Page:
Many training manuals use some sort of “spot landing” technique to teach how to land gliders.  When I first started teaching in ’86, I, too, used a “spot landing” teaching method.  Now what I quickly learned is that an instructor needs to be careful about how important he/she makes that objective seem to the student.  If the student thinks that the “spot” is a key objective then he/she will hit it.  This may occur at a 40 degree nose low attitude (not good for the glider or the occupants) but the student has accomplished the stated objective.  Obviously, there needs to be other, just as important, objectives such as learning to flare.  More importantly, however, “spot landings” tend to get the student focused on the “spot” way too early in the landing process.  Also, if the student is flying the approach over obstructions, such as trees or telephone lines, the spot picked may be impossible to land on safely or without damage to the sailplane.  That is, it may be too close to the end of the runway or field to touch down on and still miss the obstruction(s).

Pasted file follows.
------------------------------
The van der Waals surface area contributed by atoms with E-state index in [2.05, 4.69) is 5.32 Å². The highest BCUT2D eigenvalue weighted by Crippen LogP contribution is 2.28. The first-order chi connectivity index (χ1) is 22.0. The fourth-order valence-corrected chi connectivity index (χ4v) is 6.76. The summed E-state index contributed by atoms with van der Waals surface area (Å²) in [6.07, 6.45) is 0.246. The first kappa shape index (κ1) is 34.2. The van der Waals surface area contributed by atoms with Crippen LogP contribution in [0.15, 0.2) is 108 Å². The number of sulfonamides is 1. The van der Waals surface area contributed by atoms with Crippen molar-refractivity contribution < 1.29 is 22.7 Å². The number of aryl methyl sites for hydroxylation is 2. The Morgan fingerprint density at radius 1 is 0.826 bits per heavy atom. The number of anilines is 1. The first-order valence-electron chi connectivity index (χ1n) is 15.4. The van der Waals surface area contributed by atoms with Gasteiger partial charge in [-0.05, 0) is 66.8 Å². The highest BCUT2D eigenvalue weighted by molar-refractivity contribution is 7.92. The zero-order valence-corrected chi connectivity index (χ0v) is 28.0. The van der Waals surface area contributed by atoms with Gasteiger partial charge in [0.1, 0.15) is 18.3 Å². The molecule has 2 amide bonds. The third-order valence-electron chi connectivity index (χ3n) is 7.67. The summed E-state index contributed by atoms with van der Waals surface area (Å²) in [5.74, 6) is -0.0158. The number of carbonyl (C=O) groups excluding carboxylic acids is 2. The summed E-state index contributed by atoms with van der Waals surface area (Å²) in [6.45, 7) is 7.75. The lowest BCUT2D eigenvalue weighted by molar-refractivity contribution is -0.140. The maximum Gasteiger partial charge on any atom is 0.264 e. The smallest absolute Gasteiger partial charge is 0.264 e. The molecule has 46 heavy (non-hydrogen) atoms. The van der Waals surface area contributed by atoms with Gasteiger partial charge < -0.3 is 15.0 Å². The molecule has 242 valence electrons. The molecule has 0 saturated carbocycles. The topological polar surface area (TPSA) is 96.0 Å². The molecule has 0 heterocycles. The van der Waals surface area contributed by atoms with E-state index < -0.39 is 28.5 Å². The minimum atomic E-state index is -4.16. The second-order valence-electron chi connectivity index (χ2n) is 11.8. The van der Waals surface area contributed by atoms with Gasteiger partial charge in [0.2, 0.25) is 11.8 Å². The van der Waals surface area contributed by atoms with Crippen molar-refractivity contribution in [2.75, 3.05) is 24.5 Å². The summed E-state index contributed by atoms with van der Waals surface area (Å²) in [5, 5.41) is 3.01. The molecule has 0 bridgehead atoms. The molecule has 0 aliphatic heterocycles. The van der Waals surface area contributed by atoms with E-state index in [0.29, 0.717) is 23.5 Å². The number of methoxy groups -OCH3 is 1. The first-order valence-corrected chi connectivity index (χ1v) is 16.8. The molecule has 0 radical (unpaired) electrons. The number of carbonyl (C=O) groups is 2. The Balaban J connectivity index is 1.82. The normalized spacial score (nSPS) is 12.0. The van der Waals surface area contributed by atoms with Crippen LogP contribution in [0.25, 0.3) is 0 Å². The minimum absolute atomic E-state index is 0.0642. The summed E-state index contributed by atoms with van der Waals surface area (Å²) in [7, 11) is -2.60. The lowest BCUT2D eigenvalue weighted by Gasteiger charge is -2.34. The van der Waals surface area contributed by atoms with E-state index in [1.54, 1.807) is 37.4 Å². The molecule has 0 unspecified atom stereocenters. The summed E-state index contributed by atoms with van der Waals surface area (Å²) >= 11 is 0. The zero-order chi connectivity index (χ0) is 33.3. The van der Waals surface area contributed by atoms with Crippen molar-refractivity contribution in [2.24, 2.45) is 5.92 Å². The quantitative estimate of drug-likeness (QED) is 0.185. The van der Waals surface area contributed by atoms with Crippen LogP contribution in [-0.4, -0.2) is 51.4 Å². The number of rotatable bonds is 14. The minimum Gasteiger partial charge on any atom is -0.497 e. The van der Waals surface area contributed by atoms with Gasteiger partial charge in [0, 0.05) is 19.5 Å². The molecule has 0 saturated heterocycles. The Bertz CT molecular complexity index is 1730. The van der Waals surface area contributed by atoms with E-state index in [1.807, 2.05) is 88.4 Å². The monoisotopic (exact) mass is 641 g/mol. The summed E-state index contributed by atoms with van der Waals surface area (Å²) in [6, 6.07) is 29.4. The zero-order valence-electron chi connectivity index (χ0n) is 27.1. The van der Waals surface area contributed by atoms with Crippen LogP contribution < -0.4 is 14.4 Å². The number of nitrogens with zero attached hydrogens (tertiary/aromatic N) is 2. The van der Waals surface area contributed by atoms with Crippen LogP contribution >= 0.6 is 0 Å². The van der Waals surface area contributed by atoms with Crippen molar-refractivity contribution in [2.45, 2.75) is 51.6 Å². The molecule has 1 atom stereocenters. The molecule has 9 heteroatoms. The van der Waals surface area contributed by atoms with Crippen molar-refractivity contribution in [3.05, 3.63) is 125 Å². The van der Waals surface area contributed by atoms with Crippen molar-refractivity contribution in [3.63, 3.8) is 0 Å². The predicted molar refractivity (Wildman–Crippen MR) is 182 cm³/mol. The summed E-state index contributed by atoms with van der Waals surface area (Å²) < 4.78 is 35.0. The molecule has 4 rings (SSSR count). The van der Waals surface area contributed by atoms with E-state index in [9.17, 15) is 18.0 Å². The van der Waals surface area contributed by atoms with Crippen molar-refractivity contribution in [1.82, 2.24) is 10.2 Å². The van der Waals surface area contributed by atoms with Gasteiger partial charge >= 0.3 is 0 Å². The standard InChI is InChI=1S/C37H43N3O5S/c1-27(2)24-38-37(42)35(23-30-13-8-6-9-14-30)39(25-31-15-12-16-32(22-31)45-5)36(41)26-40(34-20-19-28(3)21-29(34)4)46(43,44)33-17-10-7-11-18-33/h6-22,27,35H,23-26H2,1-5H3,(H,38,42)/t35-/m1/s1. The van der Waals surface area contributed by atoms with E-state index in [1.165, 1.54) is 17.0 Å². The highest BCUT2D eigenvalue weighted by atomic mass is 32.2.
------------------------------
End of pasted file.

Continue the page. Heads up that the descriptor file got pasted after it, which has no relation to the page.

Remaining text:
From a safety standpoint it is surely more important to focus on the obstruction(s) one must clear than it is to focus on a “spot” on the field.  I have seen three sailplanes hit trees on the approach end of a runway.  In each case only the top branches were hit and in both cases the spoilers were partially open.  In conversations with each pilot after the incidents each admitted that they did not know they were going to hit the tree(s) until they heard a loud explosion.  That is, the wing hitting the tree.  In each case the impact area on the wing was more than half way out on the wing.  And in each case the pilot was looking straight ahead focusing on (the spot) where he was going to land.  Hence, the “black spot” in the spot landing concept.  Pilots have a tendency to focus on their “spot” to the exclusion of seeing the obstructions.